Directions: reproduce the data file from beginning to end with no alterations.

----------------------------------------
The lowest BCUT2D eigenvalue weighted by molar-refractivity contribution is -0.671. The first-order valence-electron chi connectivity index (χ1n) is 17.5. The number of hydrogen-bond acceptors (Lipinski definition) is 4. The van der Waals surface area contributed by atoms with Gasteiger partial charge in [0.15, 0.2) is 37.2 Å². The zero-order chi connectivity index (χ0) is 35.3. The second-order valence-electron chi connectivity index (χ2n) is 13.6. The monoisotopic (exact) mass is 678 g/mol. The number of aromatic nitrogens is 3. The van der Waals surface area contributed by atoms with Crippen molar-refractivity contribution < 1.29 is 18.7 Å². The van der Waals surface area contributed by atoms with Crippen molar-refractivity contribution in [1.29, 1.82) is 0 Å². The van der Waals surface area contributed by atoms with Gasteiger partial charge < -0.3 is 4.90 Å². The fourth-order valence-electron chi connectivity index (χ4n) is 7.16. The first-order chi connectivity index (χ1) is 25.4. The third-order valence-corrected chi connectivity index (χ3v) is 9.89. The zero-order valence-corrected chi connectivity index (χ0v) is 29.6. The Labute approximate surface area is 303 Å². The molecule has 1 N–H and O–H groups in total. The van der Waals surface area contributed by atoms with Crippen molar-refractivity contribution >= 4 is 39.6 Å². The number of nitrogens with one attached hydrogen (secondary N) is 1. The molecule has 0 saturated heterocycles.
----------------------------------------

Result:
The lowest BCUT2D eigenvalue weighted by molar-refractivity contribution is -0.671. The first-order valence-electron chi connectivity index (χ1n) is 17.5. The number of hydrogen-bond acceptors (Lipinski definition) is 4. The van der Waals surface area contributed by atoms with Gasteiger partial charge in [0.15, 0.2) is 37.2 Å². The zero-order chi connectivity index (χ0) is 35.3. The second-order valence-electron chi connectivity index (χ2n) is 13.6. The monoisotopic (exact) mass is 678 g/mol. The number of aromatic nitrogens is 3. The van der Waals surface area contributed by atoms with Crippen molar-refractivity contribution < 1.29 is 18.7 Å². The van der Waals surface area contributed by atoms with Crippen molar-refractivity contribution in [1.29, 1.82) is 0 Å². The van der Waals surface area contributed by atoms with Gasteiger partial charge < -0.3 is 4.90 Å². The fourth-order valence-electron chi connectivity index (χ4n) is 7.16. The first-order chi connectivity index (χ1) is 25.4. The third-order valence-corrected chi connectivity index (χ3v) is 9.89. The zero-order valence-corrected chi connectivity index (χ0v) is 29.6. The Labute approximate surface area is 303 Å². The molecule has 1 N–H and O–H groups in total. The van der Waals surface area contributed by atoms with Crippen molar-refractivity contribution >= 4 is 39.6 Å². The number of nitrogens with one attached hydrogen (secondary N) is 1. The molecule has 0 saturated heterocycles.